Alkaloids

Pyrrolizidine alkaloids – how contaminated are honey and tea?

From the perspective of a plant they play a quite helpful, even lifesaving role: Produced by more than 6.000 plant species, pyrrolizidine alkaloids (PAs) appear as an effective defence mechanism against herbivores. Considered from the view of a human being or an animal, the situation looks quite different. If consumed, 1,2-unsaturated PAs can not only cause liver damages but they are also suspected to cause cancer – therefore, they have been the object of special scientific attention during the last decades and still remain under observation. After all, it is a legitimate question if plant-based food like honey or tea gets contaminated by pyrrolizidine alkaloids and if so to what extent. Quality Services International (QSI) from Bremen, Germany, focused on this specific issue during several studies.

About Pyrrolizidine alkaloids

Echium vulgare (Blueweed) – a flowering plant in the borage family Boraginaceae (Source: QSI GmbH, Germany).
Echium vulgare (Blueweed) – a flowering plant in the borage family Boraginaceae (Source: QSI GmbH, Germany).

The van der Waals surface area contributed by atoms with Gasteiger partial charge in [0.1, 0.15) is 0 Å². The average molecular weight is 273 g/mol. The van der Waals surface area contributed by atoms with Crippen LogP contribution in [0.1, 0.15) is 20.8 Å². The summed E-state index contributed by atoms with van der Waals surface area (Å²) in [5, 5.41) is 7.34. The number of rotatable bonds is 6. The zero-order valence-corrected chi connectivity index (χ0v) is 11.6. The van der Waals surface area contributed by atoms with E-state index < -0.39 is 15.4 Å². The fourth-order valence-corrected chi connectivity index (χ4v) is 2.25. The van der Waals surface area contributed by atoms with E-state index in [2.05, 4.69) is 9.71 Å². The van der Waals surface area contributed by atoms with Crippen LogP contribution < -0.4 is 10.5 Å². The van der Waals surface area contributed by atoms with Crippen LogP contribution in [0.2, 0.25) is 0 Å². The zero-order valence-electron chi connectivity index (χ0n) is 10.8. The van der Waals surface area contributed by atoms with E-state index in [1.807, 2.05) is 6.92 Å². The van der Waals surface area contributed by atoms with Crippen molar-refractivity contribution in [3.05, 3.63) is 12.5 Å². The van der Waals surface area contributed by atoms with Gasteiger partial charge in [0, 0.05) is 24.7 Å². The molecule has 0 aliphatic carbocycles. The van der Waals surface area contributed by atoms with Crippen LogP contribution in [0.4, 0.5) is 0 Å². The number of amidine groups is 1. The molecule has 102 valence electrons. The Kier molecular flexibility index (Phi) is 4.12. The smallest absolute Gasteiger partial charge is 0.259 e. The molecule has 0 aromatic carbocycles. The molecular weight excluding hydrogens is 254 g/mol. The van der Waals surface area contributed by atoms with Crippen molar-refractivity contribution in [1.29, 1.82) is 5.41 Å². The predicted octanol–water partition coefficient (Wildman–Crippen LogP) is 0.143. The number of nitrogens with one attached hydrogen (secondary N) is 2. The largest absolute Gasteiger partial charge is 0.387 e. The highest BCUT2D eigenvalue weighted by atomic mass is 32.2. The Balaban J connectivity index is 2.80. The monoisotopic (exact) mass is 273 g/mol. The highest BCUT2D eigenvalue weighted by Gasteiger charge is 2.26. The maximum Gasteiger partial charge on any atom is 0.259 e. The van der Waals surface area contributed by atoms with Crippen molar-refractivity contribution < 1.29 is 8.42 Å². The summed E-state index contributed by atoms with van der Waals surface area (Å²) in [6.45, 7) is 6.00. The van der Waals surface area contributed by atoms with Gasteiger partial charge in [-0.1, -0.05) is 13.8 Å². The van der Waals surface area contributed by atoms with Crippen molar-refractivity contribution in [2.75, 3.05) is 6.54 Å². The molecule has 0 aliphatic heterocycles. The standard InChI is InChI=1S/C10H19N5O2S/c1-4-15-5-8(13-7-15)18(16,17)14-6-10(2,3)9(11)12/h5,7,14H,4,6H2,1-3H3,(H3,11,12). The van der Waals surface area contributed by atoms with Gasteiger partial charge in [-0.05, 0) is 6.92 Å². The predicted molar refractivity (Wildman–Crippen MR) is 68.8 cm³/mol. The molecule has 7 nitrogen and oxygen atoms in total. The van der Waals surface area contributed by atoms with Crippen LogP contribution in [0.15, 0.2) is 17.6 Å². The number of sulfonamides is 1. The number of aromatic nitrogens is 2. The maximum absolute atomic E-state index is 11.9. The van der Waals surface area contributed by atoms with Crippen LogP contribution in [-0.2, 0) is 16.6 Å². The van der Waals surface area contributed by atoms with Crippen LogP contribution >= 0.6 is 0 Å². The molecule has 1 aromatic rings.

Pyrrolizidine alkaloids are a group of more than 350 naturally occurring plant substances, approximately half of them toxic. Horses and cattle normally avoid to eat PA containing plants as they taste bitter. This is not always the case if those plants get co-harvested and processed into hay or silage – this is how PAs can enter the food chain. Concerning honey, the way leads over bees collecting a bigger amount of nectar and pollen from PA containing plants.

So far, there are no existing limits relating to the occurrence of pyrrolizidine alkaloids in food in the European Union and Switzerland, yet they exist for some herbal remedies. In Germany, The Federal Ministry of Health (Bundesministerium für Gesundheit) limited the consumption of herbal remedies to 1 µg per day.  If the period of taking the medication takes more than six weeks, the limit is 0.1 µg per day. Assuming that honey is being consumed in portions of 20 g daily, the maximum concentration of pyrrolizidine alkaloids would be 5 and 50 µg per kilogram of honey, respectively.

Detecting pyrrolizidine alkaloids in honey

But which are the most common PA containing plant species? Worldwide, they mainly belong to the families Asteraceae, Boraginaceae and Fabaceae. In the context of a joint project between Quality Services International GmbH (Bremen, Germany), the Swiss Bee Research Centre Agroscope (Bern, Switzerland), the Institute for Pollen Analysis (Kehrsatz, Switzerland) and the Federal Office of Public Health (Bern, Switzerland) a number of honey samples from different locations within Switzerland with distinct climatic conditions and botanical settings were obtained.  The focus was put on a variety of PA containing plants commonly found in Switzerland, e. g. Senecio spp., Eupatorium spp., Petasites spp., Tussilago farfara, Senecio jacobaea and Senecio aquaticus, Echium vulgare, Borago officinalis, Symphytum spp., Cynoglossum and Myosotis spp.